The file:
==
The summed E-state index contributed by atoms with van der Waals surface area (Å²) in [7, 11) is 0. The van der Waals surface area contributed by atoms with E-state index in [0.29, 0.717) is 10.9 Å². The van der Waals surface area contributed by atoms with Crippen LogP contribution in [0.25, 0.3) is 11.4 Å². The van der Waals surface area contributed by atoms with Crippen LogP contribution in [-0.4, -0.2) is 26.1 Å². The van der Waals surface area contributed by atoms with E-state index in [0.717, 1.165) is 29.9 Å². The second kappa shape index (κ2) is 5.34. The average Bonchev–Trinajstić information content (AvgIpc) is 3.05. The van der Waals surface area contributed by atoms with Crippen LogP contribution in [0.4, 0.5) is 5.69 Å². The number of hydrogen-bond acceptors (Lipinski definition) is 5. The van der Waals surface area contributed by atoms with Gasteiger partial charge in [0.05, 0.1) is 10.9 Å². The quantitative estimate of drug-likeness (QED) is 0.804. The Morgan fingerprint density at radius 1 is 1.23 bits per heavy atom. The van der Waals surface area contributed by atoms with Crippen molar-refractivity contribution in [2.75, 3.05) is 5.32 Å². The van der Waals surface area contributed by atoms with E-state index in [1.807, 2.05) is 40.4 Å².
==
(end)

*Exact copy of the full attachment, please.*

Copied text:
The summed E-state index contributed by atoms with van der Waals surface area (Å²) in [7, 11) is 0. The van der Waals surface area contributed by atoms with E-state index in [0.29, 0.717) is 10.9 Å². The van der Waals surface area contributed by atoms with Crippen LogP contribution in [0.25, 0.3) is 11.4 Å². The van der Waals surface area contributed by atoms with Crippen LogP contribution in [-0.4, -0.2) is 26.1 Å². The van der Waals surface area contributed by atoms with E-state index in [0.717, 1.165) is 29.9 Å². The second kappa shape index (κ2) is 5.34. The average Bonchev–Trinajstić information content (AvgIpc) is 3.05. The van der Waals surface area contributed by atoms with Crippen LogP contribution in [0.4, 0.5) is 5.69 Å². The number of hydrogen-bond acceptors (Lipinski definition) is 5. The van der Waals surface area contributed by atoms with Gasteiger partial charge in [0.05, 0.1) is 10.9 Å². The quantitative estimate of drug-likeness (QED) is 0.804. The Morgan fingerprint density at radius 1 is 1.23 bits per heavy atom. The van der Waals surface area contributed by atoms with Crippen molar-refractivity contribution in [2.75, 3.05) is 5.32 Å². The van der Waals surface area contributed by atoms with E-state index in [1.807, 2.05) is 40.4 Å².